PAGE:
After taking about an hour on a relentless climb winding our way up through woodlands one mile to the summit of Mount Megunticook the trail becomes a series of plateaus until you reach the Ocean View Lookout at 1300'. The Ocean View Lookout at Mount Megunticook provides a really beautiful panoramic view of Penobscot Bay including Camden's picturesque harbor filled with all the windjammers and lobster boats. It makes this ragged 2.5 mile worth the trip.

There is an alternative to hiking this trail for those with health issues as the road up to the top of Mount Battie a has similar view to the one you see at Mount Megunticook with a whole lot less effort…

Friday, August 19, 2011

Saratoga Springs, NY Horse Racing Track…

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2011-08-18  The race Track at Saratoga NY  011Saratoga Springs, New York (simply Saratoga as the locals call it) has a slogan that is well known around these parts “Saratoga is the August place to be.” Why you may ask? Not only is the weather picture perfect in this cool little town on the southern edge of the Adirondack Mountains, but it is also the time of the year the ponies are running…

The Saratoga Springs, NY Horse Racing Track called the Saratoga Race Course opened In 1863 and then moved the following year to where it is today. The track is not only the the oldest continuously-operating horse track in the United States is also the oldest of any sporting event of any kind in the USA. The track today is opened for six weeks in the summer and attracts the top jockeys and 2011-08-18 Camp K and Saratoga NY 004thoroughbreds in the land. It is host to the Travers Stakes which is said to be the most important summer thoroughbred race.

Besides the history one can enjoy the sights and sounds of the track on a racing day as the sophisticated ladies are sporting their racing garb and their large, showy hats. You can smell the bratwursts on the grill alongside the sweet smelling caramelized onions and green peppers. Cold draft Labatt's Blue on tap helps complete the day at the track. So go to the track and bet an exacta, quinella, or daily double and simply enjoy the day…

2011-08-18 Sharon in front of the Tin and LintAfter you have had your fill of horse racing go into town and park free behind the police station and check out the post racing action by visiting one of the many pubs, taverns or restaurants in town. There are many great little spots in town so just dive in… Some of our favorites ranged from the upscale The Parting Glass - Irish Pub and Restaurant to a little dive bar called Tin 'N' Lint. Where ever you end up you will have a great time….

Tuesday, August 9, 2011

Pennsylvania’s Grand Canyon…

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Nestled in the Appalachian Mountains of the Allegheny Plateau in the northern part of the state of Pennsylvania is a spectacular canyon known as the Grand Canyon of Pennsylvania. Not to be confused with the Grand Canyon of Arizona but this canyon offers a level of beauty all its own.

There are two places you can go to view this geologic wonder: one is to go to Leonard Harrison State Park and the other is to visit Colton Point State Park. These two state parks are dedicated to preserving the area around the Pennsylvania Grand Canyon. Leonard Harrison State Park is on the eastern rim of the canyon while Colton State park is on the west rim of the canyon. Both of these parks were originally built by the CCC back in the mid-1930s and they both offer extensive hiking and biking opportunities appealing to all levels of outdoor enthusiasts.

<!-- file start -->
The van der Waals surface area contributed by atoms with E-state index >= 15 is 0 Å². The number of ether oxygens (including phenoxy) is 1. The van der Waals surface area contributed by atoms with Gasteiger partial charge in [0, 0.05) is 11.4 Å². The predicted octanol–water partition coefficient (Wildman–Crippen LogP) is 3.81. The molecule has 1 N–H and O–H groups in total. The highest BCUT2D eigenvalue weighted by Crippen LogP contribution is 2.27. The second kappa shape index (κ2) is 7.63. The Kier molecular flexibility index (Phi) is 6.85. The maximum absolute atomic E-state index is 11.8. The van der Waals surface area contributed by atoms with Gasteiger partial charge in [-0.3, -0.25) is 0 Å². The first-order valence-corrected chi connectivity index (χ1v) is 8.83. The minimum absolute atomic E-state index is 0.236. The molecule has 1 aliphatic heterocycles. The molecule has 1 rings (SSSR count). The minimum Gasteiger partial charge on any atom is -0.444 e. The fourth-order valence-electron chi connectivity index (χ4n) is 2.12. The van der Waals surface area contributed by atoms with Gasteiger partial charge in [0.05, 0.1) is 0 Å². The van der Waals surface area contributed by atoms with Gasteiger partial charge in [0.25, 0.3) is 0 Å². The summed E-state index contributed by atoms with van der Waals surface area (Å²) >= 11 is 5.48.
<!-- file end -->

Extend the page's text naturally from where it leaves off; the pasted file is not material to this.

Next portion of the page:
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2011-08-08 Tioga Hammond Lakes PA_thumb[2]From the rim you are treated to various scenic vistas that each offer a different spectacular view into the glacially-carved canyon. At its deepest point the canyon is 1450 feet deep and but is only 800-foot deep between the rims of the state parks.

Stay for a while and enjoy the lighting that ever changing as the sun peaks from behind the clouds and then retreats back for a while. Immerse yourself into the history and geology of the area and transcend yourself back into time to truly enjoy your time spent here.

Originally known as Pine Creek Gorge, it is the home to the Grand Canyon of Pennsylvania where it took thousands of years of erosion by active glaciers for Pine Creek to carve the wonderful Grand Canyon of Pennsylvania.

Heyduke says check it out!!!

Saturday, August 6, 2011

Bullfrog Brewery - Williamsport Pennsylvania

2011-08-05 Williamsport PA 055Williamsport Pennsylvania, where every little league player dreams to end up playing baseball or softball in the Little League World Series. However, there is more to Bullfrog barWilliamsport Pennsylvania than little league.

Williamsport is home to many people of wealth and their abundant million plus dollar restored homes. These homes and their varied architectural styles are can be found along fourth street but something else can be found on Fourth Street – the Bullfrog Brewery – a Road Treat.

imageBullfrog Brewery, on 229 West Fourth St. was founded in 1996 and was named small business of the year recently. This award winning brewpub is more of an upscale microbrewery than I generally like but it does sport some nice brews.

We sampled three of the beers. First we tried the Billtown Blonde ale. This is a lightly colored ale with a smooth clean and crisp flavor at about 5.5% alcohol. We both liked this brew and my bride decided to have a pint of it. 2011-08-05 Williamsport PA 051Next we tried the the Apricot Wheat beer since we had one in Spartanburg that we both loved (it was actually peach but close enough). The beer had no real flavor of apricot (a negative) and was a bit bitter. So this one was not to be a choice for a pint. The third one we tried was my favorite. The Edgar IPA is a hoppy and lively beer with just a hint of bitterness (8% alcohol). The beers went really well with a Rueben sandwich we ordered to split which came with a side of sweet potato fries. The sandwich was great!